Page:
Not many people do a work placement for their Year Abroad, I think it’s mostly because it requires more effort to find one than applying to uni or British Council. I was being quite picky: Berlin and preferably not a translation company. So not only did it have to fulfil the uni’s fairly strict requirements, I limited myself too.
Despite googling for too many hours, I didn’t find much so got desperate and asked everyone I knew who had any kind of connection to Germany. There were a few leads and help really does come from where you least expect it, but in the end it was emailing my boyfriend’s seminar tutor that led to success. My boyfriend had mentioned his seminar tutor, who was German, a few times and then that class was postponed as the he was going to Berlin. My ears pricked up and I searched him to discover that he’d studied in Berlin. Off I went to compose an email that may have had a slight whiff of desperation… To be honest, I wasn’t entirely expecting him to respond, let alone have contacts but he quickly replied and I had a meeting with him. He really went above and beyond anything I could have wished for and talked to everyone he knew in fairly major organisations. In the end, the opportunity with Stiftung Denkmal für die ermordeten Juden Europas (Foundation Memorial to the Murdered Jews of Europe) is what suited me best and I could even choose when I started. As much as I hate it to be true, contacts do get you further in life.
A fairly unconventional route, but I’d been looking for something in that sector so it couldn’t have gone much better really. I didn’t get paid that much but with Erasmus funding it worked out OK, plus my work was really flexible with hours which allowed me to travel quite a lot.
I mainly worked in the archive: transcribing interviews with Holocaust survivors, writing introductions and overviews, indexing the interviews and creating timelines. Sounds easier than it was, trust me. It was interesting though and I gained a completely new perspective of the Holocaust as these interviews were with people in Ukraine who were forced into hiding to avoid the mass shootings. Personal anecdotes means you can appreciate the situation better than reading cold hard facts.
I was also proofreading and correcting some translations of the foundation’s publications. It was done on a hard copy of the transcript so one day they even let me do it outside! My workplace was round the corner from the Reichstag (German parliament) so I went to the grass in front of it and corrected transcripts in the sun. That was one of those moments where I felt especially lucky to be on a Year Abroad. Also, I went on a few trips to museums and exhibitions too, seeing the different projects that the foundation was involved in. I even met Hungarian Holocaust survivor Lajos Erdélyi at the publication launch of his memoirs into German in the Hungarian Embassy and he signed my copy to his “first Irish reader.” Being there was an incredible experience.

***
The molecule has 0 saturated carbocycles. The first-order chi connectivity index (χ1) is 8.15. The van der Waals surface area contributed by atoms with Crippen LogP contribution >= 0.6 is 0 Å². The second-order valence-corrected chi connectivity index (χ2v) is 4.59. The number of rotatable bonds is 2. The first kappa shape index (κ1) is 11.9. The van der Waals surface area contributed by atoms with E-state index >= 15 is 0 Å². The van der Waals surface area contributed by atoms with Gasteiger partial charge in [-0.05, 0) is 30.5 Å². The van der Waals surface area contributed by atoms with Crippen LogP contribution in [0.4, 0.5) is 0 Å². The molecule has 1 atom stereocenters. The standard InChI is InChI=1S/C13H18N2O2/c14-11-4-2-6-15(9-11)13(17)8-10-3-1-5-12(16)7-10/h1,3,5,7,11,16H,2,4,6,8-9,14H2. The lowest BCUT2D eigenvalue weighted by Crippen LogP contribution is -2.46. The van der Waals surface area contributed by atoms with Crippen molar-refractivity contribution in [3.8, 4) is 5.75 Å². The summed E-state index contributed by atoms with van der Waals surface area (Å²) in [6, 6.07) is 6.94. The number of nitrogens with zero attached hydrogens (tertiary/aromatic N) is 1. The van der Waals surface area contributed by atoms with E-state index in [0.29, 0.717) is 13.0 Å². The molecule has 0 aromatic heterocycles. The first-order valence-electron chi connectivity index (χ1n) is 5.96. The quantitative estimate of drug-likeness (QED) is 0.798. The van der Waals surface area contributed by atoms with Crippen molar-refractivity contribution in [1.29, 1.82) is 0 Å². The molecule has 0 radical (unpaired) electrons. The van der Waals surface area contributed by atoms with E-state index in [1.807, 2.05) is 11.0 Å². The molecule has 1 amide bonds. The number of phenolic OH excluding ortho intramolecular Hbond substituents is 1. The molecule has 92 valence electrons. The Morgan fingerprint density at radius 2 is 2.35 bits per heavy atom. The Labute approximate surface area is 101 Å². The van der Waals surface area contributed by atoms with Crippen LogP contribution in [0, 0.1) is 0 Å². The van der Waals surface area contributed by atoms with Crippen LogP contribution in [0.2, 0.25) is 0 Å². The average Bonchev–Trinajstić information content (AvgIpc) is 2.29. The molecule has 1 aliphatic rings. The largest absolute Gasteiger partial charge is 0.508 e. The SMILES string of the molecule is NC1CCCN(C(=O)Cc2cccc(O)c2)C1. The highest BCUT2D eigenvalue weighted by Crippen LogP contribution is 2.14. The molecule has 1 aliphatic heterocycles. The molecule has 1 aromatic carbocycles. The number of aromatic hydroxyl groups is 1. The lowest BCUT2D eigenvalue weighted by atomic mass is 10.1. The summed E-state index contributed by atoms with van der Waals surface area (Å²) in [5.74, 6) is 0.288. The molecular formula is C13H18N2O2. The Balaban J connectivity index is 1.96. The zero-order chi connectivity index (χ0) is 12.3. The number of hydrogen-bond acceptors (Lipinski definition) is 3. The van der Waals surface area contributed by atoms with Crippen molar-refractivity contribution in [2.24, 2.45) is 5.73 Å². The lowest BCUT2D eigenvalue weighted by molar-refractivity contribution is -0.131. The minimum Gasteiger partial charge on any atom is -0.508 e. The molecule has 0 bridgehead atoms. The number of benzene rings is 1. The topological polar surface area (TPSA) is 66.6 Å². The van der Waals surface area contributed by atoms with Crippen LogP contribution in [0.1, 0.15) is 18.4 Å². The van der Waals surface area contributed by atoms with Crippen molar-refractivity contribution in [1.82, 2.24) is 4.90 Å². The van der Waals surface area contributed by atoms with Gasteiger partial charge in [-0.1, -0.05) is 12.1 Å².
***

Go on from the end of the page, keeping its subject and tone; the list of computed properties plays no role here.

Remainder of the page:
One day I also got the exciting bit of news that my name was going to be published in the inside page of a book I’d proofread and helped with small translation changes! Not massively significant but still pretty cool. I got the first print the other day and it was bizarre to see my name in there. It’s Regina Steinitz’s story of growing up in a Jewish children’s home and surviving the Holocaust in Berlin. What made it even more interesting was that I recognised most of the street names she mentioned because they were either around my workplace or my flat.
My colleagues were mostly really nice. The boss always waved enthusiastically to me each morning and used the informal ‘you’ that I even said “hey” to him one morning. Something I instantly cringed at but he seemed to think nothing of. It was interesting how casual everyone dressed and that apart from two older women, everyone used the informal ‘you’ with each other. I definitely overdressed on my first day!
One major drawback of my placement was that there were only two others my age so it was difficult to build much of a social life there. The others mostly had families and there weren’t any after work drinks or anything either, although we did go bowling a few times.
Despite some frustrations throughout the year, I enjoyed my placement. This was mostly due to my colleagues being lovely, some of them I actually miss seeing everyday, but also because I learned and experienced a lot. It was much more relevant to my career goals than teaching with British Council would’ve been and it helped me explore other career paths I hadn’t thought of either too. My recommendation is to start your search early, meet with the department’s placement supervisor so you know exactly what the regulations are and not give up hope too quickly.
Perseverance and luck are key.